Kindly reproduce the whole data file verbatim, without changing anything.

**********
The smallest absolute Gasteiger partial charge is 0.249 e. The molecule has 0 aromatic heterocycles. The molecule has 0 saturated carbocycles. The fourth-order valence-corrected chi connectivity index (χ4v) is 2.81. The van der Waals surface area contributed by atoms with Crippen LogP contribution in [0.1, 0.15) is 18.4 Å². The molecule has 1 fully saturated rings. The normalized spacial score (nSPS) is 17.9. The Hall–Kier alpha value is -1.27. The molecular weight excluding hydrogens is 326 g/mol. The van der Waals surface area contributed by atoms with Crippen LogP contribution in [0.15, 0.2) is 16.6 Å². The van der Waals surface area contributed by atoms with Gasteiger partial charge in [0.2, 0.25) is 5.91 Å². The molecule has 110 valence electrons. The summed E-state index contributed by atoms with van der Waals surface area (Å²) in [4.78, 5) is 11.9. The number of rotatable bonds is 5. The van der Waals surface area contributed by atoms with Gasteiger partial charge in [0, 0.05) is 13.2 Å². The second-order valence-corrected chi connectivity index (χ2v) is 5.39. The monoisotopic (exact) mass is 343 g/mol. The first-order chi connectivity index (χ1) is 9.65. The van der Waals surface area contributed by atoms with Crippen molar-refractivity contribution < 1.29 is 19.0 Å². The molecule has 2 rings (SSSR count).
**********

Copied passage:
The smallest absolute Gasteiger partial charge is 0.249 e. The molecule has 0 aromatic heterocycles. The molecule has 0 saturated carbocycles. The fourth-order valence-corrected chi connectivity index (χ4v) is 2.81. The van der Waals surface area contributed by atoms with Crippen LogP contribution in [0.1, 0.15) is 18.4 Å². The molecule has 1 fully saturated rings. The normalized spacial score (nSPS) is 17.9. The Hall–Kier alpha value is -1.27. The molecular weight excluding hydrogens is 326 g/mol. The van der Waals surface area contributed by atoms with Crippen LogP contribution in [0.15, 0.2) is 16.6 Å². The van der Waals surface area contributed by atoms with Gasteiger partial charge in [0.2, 0.25) is 5.91 Å². The molecule has 110 valence electrons. The summed E-state index contributed by atoms with van der Waals surface area (Å²) in [4.78, 5) is 11.9. The number of rotatable bonds is 5. The van der Waals surface area contributed by atoms with Gasteiger partial charge in [0, 0.05) is 13.2 Å². The second-order valence-corrected chi connectivity index (χ2v) is 5.39. The monoisotopic (exact) mass is 343 g/mol. The first-order chi connectivity index (χ1) is 9.65. The van der Waals surface area contributed by atoms with Crippen molar-refractivity contribution < 1.29 is 19.0 Å². The molecule has 2 rings (SSSR count).